Women's Health

Model Shares Photo of Lupus Blisters to Give Others Confidence

Model Shares Photo of Lupus Blisters to Give Others Confidence

Photo: Jokiva Bellard by Claire Bangser/Barcroft Images. Source: Metro.

Model Jokiva Bellard will not let lupus define her as she shares a photo of herself with her blisters to give others battling this chronic illness enough confidence to love themselves for who they are.

Setting the example for others

Jokiva Bellard saw a big change in her life once scars and blisters started to show on her beautiful skin. Now, she is covered by lesions that almost look like burns all over her body, particularly on her hands, face and other visible areas. After being misdiagnosed, Jokiva Bellard learned that she actually had lupus.

However, when it comes to her disease, Jokiva developed an admirable and pretty inspiring attitude when learning to overcome her burn-like lesions and other symptoms. As a 23-year-old woman, Jokiva remains positive about her body, conveying a message for others, whether they have lupus or not, to follow their dreams despite their circumstances.

She does this by posting and sharing photos of herself along with messages that can motivate others to love themselves, rather than punish themselves for something they cannot control. Jokiva also highlights how important healthcare is to manage both symptoms and emotions.

Jokiva Bellard's story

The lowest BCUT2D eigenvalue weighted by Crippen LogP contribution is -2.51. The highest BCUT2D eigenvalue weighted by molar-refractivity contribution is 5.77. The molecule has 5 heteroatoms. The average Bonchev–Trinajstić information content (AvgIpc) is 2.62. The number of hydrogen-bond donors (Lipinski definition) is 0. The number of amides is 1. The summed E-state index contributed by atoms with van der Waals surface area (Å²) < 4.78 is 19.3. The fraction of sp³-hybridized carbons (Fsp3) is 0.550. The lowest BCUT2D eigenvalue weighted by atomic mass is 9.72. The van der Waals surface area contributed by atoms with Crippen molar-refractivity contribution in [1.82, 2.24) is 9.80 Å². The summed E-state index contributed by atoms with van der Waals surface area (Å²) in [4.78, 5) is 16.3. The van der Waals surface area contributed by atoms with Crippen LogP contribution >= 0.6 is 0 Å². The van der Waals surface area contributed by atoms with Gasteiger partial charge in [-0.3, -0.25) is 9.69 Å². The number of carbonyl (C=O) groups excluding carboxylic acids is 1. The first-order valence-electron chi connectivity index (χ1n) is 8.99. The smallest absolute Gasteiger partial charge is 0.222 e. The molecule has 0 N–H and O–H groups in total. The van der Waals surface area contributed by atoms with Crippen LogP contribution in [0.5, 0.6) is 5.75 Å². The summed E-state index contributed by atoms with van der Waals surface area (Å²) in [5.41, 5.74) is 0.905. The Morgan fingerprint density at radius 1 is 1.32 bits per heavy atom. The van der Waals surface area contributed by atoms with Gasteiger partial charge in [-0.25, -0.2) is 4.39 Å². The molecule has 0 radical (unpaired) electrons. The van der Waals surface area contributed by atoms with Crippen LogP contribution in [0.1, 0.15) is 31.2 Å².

When Jokiva was 18 years old she started noticing blisters forming on her cheeks and neck. At first, professionals believed she was struggling with eczema, however, the condition worsened over time. While she experienced a rash and some joint pain in the beginning, later on, her skin began to peel off and bigger blisters would not even allow her to open her eyes.

After this, she decided it was time to visit other physicians, especially when it began to prevent her from seeing and breathing properly. It wasn't until she went to the hospital where she was finally diagnosed with lupus, a disease that her mother also suffers from.

With these blisters, a family history, and also her sensitivity to light, physicians were able to correctly diagnose her. In her own words, Jokiva has mentioned that the flare-ups became pretty regular and her skin would also be incredibly red. At that time, when she didn’t know anything about the condition, it was a very difficult for her to be confident with herself, constantly feeling bad when she would have to go outside.

Facing reality with lupus

It was very hard for Jokiva when her symptoms hardened, as later on, she had to go to the hospital due to kidney failure, and afterward, things started to go downhill. By that time, she started to struggle with activities like eating, drinking and even sleeping.

In order to help her immune system, Jokiva received chemotherapy, and now that the process has ended, she takes up to 21 pills daily in order to prevent an outbreak. Most of the time she spends her days feeling tired and in a lot of pain, but she is not giving up on her condition.

Regarding her thoughts, she considers her lupus diagnosis as a chance to appreciate life more and pay less attention to the negative stuff people have to say about her appearance. As a model, she is going to keep sharing her experiences through social media in order to raise awareness of lupus and inspire everyone to love themselves as the way they are.